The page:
8 Natural Substitutes for Sugar

Added sugar is probably the single worst ingredient in the modern diet.

It has been associated with many serious diseases, including obesity, heart disease, diabetes and cancer.

What’s more, most people consume way too much sugar and often have no idea.

Fortunately, there are many ways to sweeten foods without adding sugar. This article explores healthy alternatives you can use instead.

Stevia Granules

Why Sugar Is Bad for You

For starters, there is simply nothing good about sugar. It contains no protein, essential fats, vitamins or minerals. There really is no need for it in the diet.

In fact, there is a long list of reasons why you should avoid it.

Sugar interferes with hormones in your body that regulate hunger and satiety. This can lead to increased calorie intake and weight gain.

It also harms your metabolism, which can lead to increased insulin and fat storage. In fact, many studies have found a strong link between sugar and obesity.

Simply put, people who consume the most sugar are far more likely to become overweight or obese than those who consume the least.

High sugar intake is also associated with some of the world’s most deadly diseases, including heart disease, diabetes and cancer.

What’s more, sugar is addictive. It causes dopamine to be released in the reward center of the brain, which is the same response activated by addictive drugs. This leads to cravings and can drive overeating .

In short, sugar is incredibly unhealthy and should be avoided at all costs. Instead, consider the following  alternatives.

Raw Honey: An enzymatic food filled with nutrition

Beekeepers live longer than anybody else. That’s the rumor, at least. But there may be something to it. Raw honey contains loads of vitamins (B1, B2, B3, B5, B6, and C), minerals (calcium, iron, magnesium, phosphate, potassium, sodium chlorine, and sulphur), over 22 amino acids and antioxidants. It has antibacterial and anti-fungal properties, used to disinfect and heal wounds, scrapes and burns.  It also soothes sore throats, coughs, and respiratory conditions.

Unlike other sweeteners, honey is pre-digested and easier on our internal system.  When consumed with starches, the enzymes in honey actually help us breakdown complex carbohydrates.  Maybe that’s why oatmeal and toast are often paired with honey!

Though honey is a healthy sugar, we have to remember, it’s still a sugar. It’s comprised of glucose and fructose so it’s best to use in small quantities.  It is also vital to use raw, unfiltered, unprocessed honey which keeps all of its enzymes, co-factors, vitamin and mineral content alive.  Heated honey that is transparent acts similar to the other bad sugars out there.

Honey is a delicious healthy sugar to use in smoothies, teas, cookies, nut bars, granola, fruit salad, yogurt, etc.

Stevia: The sweetest herb of all

This healthy sugar substitute from the sunflower family, native to subtropical and tropical South America and Central America, is 300 times sweeter than sugar!  Popular in other countries for hundreds of years, stevia is just recently taking off in the States.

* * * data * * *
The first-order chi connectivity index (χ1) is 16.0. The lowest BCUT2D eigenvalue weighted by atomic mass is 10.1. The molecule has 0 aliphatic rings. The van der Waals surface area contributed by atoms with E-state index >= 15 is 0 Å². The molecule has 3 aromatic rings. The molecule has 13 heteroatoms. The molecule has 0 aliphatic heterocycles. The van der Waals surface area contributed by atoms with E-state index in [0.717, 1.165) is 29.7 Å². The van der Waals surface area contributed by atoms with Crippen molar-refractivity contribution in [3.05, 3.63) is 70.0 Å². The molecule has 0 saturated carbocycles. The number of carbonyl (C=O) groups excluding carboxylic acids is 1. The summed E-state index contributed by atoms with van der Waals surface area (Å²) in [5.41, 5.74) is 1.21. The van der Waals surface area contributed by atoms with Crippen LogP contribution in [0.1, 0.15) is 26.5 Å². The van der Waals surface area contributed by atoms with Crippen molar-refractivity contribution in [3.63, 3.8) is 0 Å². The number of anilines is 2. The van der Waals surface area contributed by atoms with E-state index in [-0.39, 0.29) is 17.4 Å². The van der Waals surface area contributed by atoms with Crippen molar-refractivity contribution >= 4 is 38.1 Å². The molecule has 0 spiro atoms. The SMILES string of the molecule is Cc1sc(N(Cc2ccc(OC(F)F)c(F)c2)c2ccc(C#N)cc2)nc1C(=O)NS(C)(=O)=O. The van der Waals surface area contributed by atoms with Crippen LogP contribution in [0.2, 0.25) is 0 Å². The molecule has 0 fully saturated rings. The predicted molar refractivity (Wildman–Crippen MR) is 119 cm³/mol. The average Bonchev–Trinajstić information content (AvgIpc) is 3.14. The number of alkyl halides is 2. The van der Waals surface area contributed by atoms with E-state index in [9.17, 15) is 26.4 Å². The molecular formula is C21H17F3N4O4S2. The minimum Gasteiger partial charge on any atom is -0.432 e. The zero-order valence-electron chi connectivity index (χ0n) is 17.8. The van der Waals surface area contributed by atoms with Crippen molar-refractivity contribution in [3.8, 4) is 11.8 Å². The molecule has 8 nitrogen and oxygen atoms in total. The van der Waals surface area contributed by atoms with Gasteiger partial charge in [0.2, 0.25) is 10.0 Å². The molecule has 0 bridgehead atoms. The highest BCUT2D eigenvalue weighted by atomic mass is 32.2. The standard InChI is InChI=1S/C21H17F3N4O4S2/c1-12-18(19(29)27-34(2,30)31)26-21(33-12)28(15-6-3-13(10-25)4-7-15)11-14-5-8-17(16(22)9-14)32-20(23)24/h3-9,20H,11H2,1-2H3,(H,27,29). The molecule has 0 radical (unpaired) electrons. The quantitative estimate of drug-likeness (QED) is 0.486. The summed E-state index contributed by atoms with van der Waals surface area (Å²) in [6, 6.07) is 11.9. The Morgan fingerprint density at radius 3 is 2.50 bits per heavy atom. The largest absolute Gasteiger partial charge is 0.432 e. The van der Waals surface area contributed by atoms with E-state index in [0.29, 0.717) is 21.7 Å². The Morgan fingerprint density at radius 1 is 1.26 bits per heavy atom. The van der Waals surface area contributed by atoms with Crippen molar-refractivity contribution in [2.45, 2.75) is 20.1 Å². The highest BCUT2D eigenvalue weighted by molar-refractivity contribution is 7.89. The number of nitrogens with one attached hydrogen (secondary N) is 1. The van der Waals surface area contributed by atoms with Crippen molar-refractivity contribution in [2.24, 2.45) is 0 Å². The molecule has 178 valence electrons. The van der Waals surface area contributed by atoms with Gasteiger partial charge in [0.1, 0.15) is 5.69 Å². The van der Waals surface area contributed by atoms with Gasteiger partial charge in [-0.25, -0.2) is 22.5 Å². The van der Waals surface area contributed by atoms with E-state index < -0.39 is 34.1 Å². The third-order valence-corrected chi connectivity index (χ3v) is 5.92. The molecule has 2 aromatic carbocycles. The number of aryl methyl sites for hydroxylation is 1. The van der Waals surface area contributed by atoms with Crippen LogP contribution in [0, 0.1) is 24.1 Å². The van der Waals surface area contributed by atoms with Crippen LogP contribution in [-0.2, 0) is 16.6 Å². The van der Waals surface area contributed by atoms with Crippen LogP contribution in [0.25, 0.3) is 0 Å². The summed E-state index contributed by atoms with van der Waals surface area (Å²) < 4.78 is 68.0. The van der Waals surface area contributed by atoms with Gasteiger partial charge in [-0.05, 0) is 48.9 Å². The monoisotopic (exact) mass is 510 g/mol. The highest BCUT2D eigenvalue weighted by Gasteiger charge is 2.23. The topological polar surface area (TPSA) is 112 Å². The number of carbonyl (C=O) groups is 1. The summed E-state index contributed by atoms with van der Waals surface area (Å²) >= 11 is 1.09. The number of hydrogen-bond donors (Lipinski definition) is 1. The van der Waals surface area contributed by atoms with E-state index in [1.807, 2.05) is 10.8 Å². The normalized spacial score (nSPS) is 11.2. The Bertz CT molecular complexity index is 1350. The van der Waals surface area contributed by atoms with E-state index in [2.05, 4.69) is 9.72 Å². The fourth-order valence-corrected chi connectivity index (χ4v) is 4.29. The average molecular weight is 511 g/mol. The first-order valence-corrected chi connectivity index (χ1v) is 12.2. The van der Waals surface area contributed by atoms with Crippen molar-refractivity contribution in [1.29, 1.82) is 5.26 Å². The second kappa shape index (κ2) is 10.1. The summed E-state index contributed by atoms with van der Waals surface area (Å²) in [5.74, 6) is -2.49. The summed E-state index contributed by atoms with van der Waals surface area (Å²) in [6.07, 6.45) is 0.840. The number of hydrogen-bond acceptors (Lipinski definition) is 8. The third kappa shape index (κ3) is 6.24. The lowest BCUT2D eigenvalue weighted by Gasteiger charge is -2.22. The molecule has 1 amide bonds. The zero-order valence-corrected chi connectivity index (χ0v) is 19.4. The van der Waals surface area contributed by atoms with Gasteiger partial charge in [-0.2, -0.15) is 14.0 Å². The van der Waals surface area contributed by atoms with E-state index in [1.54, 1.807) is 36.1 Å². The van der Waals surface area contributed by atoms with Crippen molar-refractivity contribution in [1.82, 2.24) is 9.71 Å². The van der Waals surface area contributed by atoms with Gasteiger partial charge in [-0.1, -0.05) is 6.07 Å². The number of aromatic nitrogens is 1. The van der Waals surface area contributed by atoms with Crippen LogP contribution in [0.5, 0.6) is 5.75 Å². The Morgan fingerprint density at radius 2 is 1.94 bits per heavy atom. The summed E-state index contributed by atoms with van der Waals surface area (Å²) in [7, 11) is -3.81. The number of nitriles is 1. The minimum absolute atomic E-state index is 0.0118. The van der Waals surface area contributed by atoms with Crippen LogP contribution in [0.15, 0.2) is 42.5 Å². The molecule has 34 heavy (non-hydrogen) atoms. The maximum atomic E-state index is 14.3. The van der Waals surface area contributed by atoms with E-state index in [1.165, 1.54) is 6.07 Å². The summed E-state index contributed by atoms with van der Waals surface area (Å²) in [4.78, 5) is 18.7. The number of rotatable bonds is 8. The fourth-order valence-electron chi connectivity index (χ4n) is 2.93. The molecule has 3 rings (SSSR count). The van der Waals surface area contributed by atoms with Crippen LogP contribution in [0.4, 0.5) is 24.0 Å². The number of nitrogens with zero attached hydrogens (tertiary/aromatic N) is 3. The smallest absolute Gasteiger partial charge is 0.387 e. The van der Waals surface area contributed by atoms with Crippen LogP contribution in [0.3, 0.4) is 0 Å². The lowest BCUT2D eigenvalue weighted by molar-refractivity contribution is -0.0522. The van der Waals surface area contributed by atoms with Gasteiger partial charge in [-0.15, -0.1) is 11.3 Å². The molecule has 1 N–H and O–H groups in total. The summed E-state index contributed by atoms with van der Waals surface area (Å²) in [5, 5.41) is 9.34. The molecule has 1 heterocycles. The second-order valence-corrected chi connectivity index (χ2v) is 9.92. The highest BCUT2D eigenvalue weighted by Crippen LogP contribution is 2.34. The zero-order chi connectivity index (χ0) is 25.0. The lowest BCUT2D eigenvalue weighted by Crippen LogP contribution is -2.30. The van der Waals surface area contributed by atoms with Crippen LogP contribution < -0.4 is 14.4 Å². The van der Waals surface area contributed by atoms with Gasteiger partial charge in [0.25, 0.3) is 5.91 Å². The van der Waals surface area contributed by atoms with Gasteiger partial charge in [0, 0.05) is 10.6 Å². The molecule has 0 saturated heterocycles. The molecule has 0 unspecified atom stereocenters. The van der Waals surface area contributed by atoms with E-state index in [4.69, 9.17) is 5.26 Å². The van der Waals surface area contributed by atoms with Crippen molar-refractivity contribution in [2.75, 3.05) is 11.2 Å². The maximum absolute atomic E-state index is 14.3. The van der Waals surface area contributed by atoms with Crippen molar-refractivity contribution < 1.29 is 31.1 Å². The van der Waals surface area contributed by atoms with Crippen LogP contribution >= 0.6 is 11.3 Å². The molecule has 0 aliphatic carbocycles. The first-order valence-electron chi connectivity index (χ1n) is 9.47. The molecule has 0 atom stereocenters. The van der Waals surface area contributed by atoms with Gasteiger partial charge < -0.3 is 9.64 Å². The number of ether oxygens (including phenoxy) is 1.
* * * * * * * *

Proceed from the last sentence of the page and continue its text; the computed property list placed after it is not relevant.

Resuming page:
Check this out: Stevia doesn’t affect blood sugar levels; it doesn’t feed Candida, and it’s calorie free! And yet, to me, it is a “clean” sweet that doesn’t set up cravings for sugar, carbohydrates, or other substances. There is some controversy about stevia’s safety so be sure to do a little research and decide for yourself.

I use stevia in my yogurt, kefir, oatmeal, cheesecakes, and smoothies. It doesn’t work well in baked goods as in larger quantities, stevia can be bitter.

Stevia comes in several forms. The whole dried leaf, the ground dried leaf which is a funky green powder, a more “refined” stevia that is white, and a liquid form which is more concentrated.  Test out the different forms and find one that works for you.  I like the liquid form as it blends the best.

When purchasing your stevia, find one that is a pure form as nowadays stevia products are filled with fillers like malodextrin, lactose, glycerin, and alcohol.

Brown Rice Syrup: A slow release healthy sugar

Brown rice syrup is an excellent sweetener since it releases slower in the system like a complex carbohydrate, making it more compatible for people with blood sugar or digestive issues. That’s because unlike honey and other sweeteners, brown rice syrup is made up of mostly maltose and maltotriose, sugars that take up to 2-3 hours to digest.

Brown rice syrup is created from cooked brown rice fermented by enzymes from sprouted barley. It has an earthy, buttery and nutty taste that works well in baked goods, sauces, desserts.

Other good healthy sugar alternatives

Real maple syrup is delicious and rich in flavor as well as an excellent source of manganese, zinc and other antioxidants. Be sure you purchase real, organic maple syrup as many of the commercial brands use formaldehyde in processing.

Date sugar is made up of pulverized dates and is loaded with fiber, potassium and iron. Denser in flavor and texture, it works best as a brown or granulated sugar substitute. It will color your desserts with a brown hue.

How about you?

Posted 8:00 AM

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